Andreessen Horowitz has been forced to defend its early stake in Instagram, the photo-sharing app acquired by Facebook this month for about $1bn, despite the venture capital firm receiving a more than 300-fold return in two years.
Ben Horowitz, one of the group's founders, alongside Netscape's Marc Andreessen, was defensive on his personal blog, saying: "Ordinarily, when someone criticises me for only making 312 times my money, I let the logic of their statement speak for itself," before going on to explain why he did not make "even more money".
The controversy springs from Andreessen Horowitz's decision not to invest more in Instagram after the initial $250,000 it put in as part of the company's first round of "seed" funding in March 2010. That investment has yielded a profit of $78m, according to Mr Horowitz.
However, not following through in later funding rounds left Mr Horowitz on the sidelines for one of the biggest internet hits of recent years. Instead, Matt Cohler, a former Facebook executive and partner at Benchmark Capital, was able to lead the series A round that determines which investor is in pole position, with 20 per cent or more of the company up for grabs.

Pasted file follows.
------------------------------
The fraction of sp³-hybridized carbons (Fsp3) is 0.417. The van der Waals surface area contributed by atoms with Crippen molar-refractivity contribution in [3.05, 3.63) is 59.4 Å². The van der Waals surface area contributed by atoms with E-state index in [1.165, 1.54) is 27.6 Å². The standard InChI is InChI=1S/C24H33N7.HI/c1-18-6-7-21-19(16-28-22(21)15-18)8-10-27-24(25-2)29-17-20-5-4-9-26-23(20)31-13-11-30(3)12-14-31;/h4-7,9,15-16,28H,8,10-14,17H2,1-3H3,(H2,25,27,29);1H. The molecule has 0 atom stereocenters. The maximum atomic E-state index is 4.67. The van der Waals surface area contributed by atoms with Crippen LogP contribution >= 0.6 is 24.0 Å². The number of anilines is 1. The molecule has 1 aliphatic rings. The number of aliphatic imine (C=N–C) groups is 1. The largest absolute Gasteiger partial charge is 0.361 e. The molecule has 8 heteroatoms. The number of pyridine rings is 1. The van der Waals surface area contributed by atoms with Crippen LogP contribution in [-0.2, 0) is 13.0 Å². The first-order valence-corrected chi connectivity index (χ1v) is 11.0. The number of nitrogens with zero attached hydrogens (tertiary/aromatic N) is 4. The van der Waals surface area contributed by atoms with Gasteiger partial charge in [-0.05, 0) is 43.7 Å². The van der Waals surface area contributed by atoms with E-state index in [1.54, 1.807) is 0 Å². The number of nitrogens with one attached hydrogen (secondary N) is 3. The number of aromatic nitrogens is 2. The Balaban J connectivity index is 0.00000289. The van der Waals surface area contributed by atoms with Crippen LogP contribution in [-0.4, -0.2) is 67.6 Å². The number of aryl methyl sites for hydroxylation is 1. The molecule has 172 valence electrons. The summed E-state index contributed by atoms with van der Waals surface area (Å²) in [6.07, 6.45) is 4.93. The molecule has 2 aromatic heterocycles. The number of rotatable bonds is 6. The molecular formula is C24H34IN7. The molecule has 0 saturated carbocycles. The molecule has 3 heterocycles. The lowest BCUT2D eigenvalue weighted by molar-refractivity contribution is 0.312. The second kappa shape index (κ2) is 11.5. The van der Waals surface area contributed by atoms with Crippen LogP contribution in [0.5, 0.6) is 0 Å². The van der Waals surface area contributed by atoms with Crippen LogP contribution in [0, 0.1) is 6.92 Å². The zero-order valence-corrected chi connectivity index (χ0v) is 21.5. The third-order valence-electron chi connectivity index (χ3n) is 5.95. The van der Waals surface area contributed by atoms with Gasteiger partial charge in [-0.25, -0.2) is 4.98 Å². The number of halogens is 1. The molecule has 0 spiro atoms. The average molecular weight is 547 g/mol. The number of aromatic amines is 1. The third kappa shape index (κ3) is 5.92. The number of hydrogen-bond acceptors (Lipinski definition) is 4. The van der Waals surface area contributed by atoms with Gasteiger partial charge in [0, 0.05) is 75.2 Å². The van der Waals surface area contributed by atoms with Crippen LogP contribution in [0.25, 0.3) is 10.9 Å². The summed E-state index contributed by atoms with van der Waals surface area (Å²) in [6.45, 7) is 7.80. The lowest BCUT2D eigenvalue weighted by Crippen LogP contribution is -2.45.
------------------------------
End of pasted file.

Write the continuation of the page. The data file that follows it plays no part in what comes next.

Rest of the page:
Defending the decision not to back Instagram further, despite evidence that the popularity of its app was already taking off, Mr Horowitz said that his firm had faced an ethical dilemma. It had invested in another photo-sharing app called PicPlz before Instagram, which had not initially focused on pictures, changed course and moved into the same business.
Faced with the "completely unethical" option of investing more in Instagram, which might have harmed another of its investments, Andreessen Horowitz had backed away and handed over valuable investment rights to Instagram's founders, Mr Horowitz said. The soaring valuations of social media sites and the small amounts of capital needed to launch them have brought huge payouts for some of the investors who have made early, seed-round investments.
Peter Thiel, another Silicon Valley investor, paid $500,000 for a 10.2 per cent stake in Facebook, poised to represent one of the internet's biggest-ever wins with the social networking site's expected IPO though disposals and dilution from later stock sales have since seen his stake fall to 2.5 per cent.
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